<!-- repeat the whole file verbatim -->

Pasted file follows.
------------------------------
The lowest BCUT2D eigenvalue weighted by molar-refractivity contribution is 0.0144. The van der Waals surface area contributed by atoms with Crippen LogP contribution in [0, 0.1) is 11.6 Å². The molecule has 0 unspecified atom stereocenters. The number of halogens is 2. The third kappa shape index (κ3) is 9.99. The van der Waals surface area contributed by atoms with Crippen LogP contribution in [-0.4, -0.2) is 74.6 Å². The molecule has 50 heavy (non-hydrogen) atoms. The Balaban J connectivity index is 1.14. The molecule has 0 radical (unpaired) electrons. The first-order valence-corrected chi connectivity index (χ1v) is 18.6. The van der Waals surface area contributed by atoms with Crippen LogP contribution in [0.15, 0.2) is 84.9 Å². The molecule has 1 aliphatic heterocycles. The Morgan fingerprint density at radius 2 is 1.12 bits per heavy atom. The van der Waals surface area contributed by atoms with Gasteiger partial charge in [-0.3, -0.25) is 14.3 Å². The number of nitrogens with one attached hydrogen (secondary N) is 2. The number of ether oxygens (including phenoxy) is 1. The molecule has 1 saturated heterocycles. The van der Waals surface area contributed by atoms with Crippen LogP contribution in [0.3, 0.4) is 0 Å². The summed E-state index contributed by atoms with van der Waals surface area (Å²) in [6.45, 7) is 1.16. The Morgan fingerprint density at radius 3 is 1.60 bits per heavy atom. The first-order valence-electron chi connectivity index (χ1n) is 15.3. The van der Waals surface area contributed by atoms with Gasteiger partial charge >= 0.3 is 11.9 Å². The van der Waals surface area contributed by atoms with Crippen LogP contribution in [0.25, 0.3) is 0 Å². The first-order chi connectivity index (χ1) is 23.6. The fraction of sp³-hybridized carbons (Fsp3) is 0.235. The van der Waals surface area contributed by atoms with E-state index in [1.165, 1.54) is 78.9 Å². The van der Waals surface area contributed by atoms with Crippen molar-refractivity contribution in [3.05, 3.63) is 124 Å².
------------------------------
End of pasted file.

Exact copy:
The lowest BCUT2D eigenvalue weighted by molar-refractivity contribution is 0.0144. The van der Waals surface area contributed by atoms with Crippen LogP contribution in [0, 0.1) is 11.6 Å². The molecule has 0 unspecified atom stereocenters. The number of halogens is 2. The third kappa shape index (κ3) is 9.99. The van der Waals surface area contributed by atoms with Crippen LogP contribution in [-0.4, -0.2) is 74.6 Å². The molecule has 50 heavy (non-hydrogen) atoms. The Balaban J connectivity index is 1.14. The molecule has 0 radical (unpaired) electrons. The first-order valence-corrected chi connectivity index (χ1v) is 18.6. The van der Waals surface area contributed by atoms with Crippen LogP contribution in [0.15, 0.2) is 84.9 Å². The molecule has 1 aliphatic heterocycles. The Morgan fingerprint density at radius 2 is 1.12 bits per heavy atom. The van der Waals surface area contributed by atoms with Gasteiger partial charge in [-0.3, -0.25) is 14.3 Å². The number of nitrogens with one attached hydrogen (secondary N) is 2. The number of ether oxygens (including phenoxy) is 1. The molecule has 1 saturated heterocycles. The van der Waals surface area contributed by atoms with Crippen LogP contribution in [0.3, 0.4) is 0 Å². The summed E-state index contributed by atoms with van der Waals surface area (Å²) in [6.45, 7) is 1.16. The Morgan fingerprint density at radius 3 is 1.60 bits per heavy atom. The first-order valence-electron chi connectivity index (χ1n) is 15.3. The van der Waals surface area contributed by atoms with Gasteiger partial charge >= 0.3 is 11.9 Å². The van der Waals surface area contributed by atoms with Crippen LogP contribution in [0.25, 0.3) is 0 Å². The first-order chi connectivity index (χ1) is 23.6. The fraction of sp³-hybridized carbons (Fsp3) is 0.235. The van der Waals surface area contributed by atoms with E-state index in [1.165, 1.54) is 78.9 Å². The van der Waals surface area contributed by atoms with Crippen molar-refractivity contribution in [3.05, 3.63) is 124 Å².